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Victoire

March 7th, 2022

Studying in English as a second language

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Estimated reading time: 7 minutes

Victoire

March 7th, 2022

Studying in English as a second language

0 comments

Estimated reading time: 7 minutes

A large portion of LSE students don’t come from English-speaking countries. Although most are fluent in English, many face struggles to adapt to the language, especially at the beginning of their journey at LSE. Let me tell you about my experience as a French exchange student here.

I was advantaged by the fact that most of my classes were already taught in English at my home university in France, so, when I arrived in London, I was pretty confident about my English level. But I soon realized that studying in English in France was not the same as doing so in the UK, with native teachers and classmates. Although I have no trouble reading articles and writing essays, I sometimes have a hard time understanding my teachers and classmates, especially when they are really passionate about a topic (which is a pity because that’s when classes become most interesting!). In France, most of my teachers and fellow students weren’t native speakers either so they were usually speaking rather slowly and did not use quirky turns of phrase. These differences, however, didn’t have a major impact on my learning as I always managed to understand the majority of lectures and classes. Instead, the most frustrating aspect was the difficulty to participate as much as I would have liked, especially in lively, fast-paced discussions (again, the most interesting ones!). As a non-native speaker, I need a bit more time to understand the questions and arguments of my teachers and fellow students and, most importantly, to structure my contributions before saying them out loud. As a consequence, I often felt frustrated that, by the time I was ready to make my point in grammatically correct English, someone else had taken the floor and led the conversation in another direction, making my argument obsolete.

I feel like many international students might face the same issue so here is what I have learned:

Don’t be ashamed

Studying outside of your home country is already a sign of strength and courage, so don’t be ashamed by the difficulties you’re facing. The challenges only make your experience more valuable. Moreover, shame might prevent you from raising this issue to your teachers and classmates. They would probably be glad to help you if you’re struggling to understand.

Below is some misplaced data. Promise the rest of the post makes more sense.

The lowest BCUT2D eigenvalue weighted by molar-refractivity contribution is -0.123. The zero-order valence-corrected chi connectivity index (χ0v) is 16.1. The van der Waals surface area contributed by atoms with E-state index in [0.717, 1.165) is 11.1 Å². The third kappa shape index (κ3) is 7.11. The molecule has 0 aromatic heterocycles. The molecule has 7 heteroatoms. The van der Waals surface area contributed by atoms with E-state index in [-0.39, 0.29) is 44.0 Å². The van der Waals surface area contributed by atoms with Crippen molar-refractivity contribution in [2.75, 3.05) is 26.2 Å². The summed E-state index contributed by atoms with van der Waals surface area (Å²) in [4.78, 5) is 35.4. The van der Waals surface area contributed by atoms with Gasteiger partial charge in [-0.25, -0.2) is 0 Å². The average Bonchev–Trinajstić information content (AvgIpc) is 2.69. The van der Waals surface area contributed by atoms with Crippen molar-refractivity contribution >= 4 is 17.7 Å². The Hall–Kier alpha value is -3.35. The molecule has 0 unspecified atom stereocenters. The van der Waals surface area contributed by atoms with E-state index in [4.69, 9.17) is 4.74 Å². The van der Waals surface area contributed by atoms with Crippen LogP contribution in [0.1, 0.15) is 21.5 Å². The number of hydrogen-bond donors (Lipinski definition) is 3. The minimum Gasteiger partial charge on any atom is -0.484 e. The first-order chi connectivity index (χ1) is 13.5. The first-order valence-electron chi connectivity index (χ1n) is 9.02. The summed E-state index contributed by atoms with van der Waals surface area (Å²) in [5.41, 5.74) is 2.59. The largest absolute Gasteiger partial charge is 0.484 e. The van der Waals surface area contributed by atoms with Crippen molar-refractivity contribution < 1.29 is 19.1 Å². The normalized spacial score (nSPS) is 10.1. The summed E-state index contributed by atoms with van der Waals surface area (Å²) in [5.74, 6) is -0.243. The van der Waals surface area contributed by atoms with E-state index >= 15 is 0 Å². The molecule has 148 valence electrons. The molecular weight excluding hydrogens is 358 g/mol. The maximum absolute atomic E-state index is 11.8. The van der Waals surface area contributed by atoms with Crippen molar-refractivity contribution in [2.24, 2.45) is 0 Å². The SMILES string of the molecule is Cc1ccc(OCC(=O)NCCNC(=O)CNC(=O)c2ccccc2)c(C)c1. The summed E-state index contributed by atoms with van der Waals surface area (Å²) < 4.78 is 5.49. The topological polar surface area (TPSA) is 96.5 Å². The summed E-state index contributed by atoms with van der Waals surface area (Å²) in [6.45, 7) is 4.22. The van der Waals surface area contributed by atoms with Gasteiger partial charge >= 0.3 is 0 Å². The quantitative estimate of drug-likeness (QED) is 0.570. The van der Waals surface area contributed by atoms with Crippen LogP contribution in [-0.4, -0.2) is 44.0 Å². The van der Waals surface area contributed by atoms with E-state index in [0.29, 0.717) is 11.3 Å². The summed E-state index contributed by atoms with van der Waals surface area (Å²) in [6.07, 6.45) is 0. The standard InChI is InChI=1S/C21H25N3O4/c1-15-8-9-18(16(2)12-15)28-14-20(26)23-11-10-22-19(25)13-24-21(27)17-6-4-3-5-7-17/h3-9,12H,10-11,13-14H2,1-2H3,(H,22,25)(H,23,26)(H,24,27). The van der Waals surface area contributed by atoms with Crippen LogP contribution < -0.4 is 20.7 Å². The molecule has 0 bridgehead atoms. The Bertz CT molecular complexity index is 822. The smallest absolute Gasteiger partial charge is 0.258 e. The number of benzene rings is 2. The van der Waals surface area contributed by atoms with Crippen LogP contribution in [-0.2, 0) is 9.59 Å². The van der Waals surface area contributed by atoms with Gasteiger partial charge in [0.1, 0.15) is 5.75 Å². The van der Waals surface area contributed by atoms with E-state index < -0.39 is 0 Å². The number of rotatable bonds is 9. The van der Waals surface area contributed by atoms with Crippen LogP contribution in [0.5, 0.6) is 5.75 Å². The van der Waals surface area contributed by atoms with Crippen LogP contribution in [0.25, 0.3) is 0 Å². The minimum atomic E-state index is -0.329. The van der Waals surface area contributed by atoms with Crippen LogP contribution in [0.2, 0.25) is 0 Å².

Come prepared 

The more you prepare for class, the more you’ll be able to make relevant contributions. If you already have an idea of the questions you’ll be discussing in class (based on the readings or Problem sets), try to write down full answers at home so that you don’t have to look for your words during class.

 

Sleep well

I noticed that my English fluency was positively correlated with the amount of sleep that I had and also negatively influenced by my level of tiredness, which makes perfect sense since rest is needed for your brain to work at full capacity.

 

Make use of LSE’s support services

The first thing to do if you’re struggling with English is probably to talk to your academic advisor about it. They’ll be able to advise you and try to find solutions with your teachers. You can also get help from LSE Life, which offers a wide variety of academic support services. Finally, the Language Centre organises English for academic writing courses and workshops, as well as one-to-one language support consultations, which can be of great help. 

 

Listen to the BBC

Listening to the radio familiarises you with different British accents and turns of phrase. Besides, unlike videos, radio broadcasts enable you to focus on what you hear without being distracted by images. It also means that you can’t rely on images to understand what’s going on. 

 

Don’t lose sight of all the progress you’ve made and remember you’re still improving

Struggling with a language can be disheartening. Therefore, it is important to remember that progress is not linear and that you are probably harsher on yourself than other people are on you. Studying in another language is challenging but it is also a courageous and rewarding endeavour that is going to pay. You probably have made a lot of progress already and you’ll keep making more as your studies continue!

 

About the author

Victoire

Hi I'm Victoire! I’m a French GO LSE exchange student who likes Victorian literature and classic rock.

Posted In: Student Life: Advice | Study Abroad

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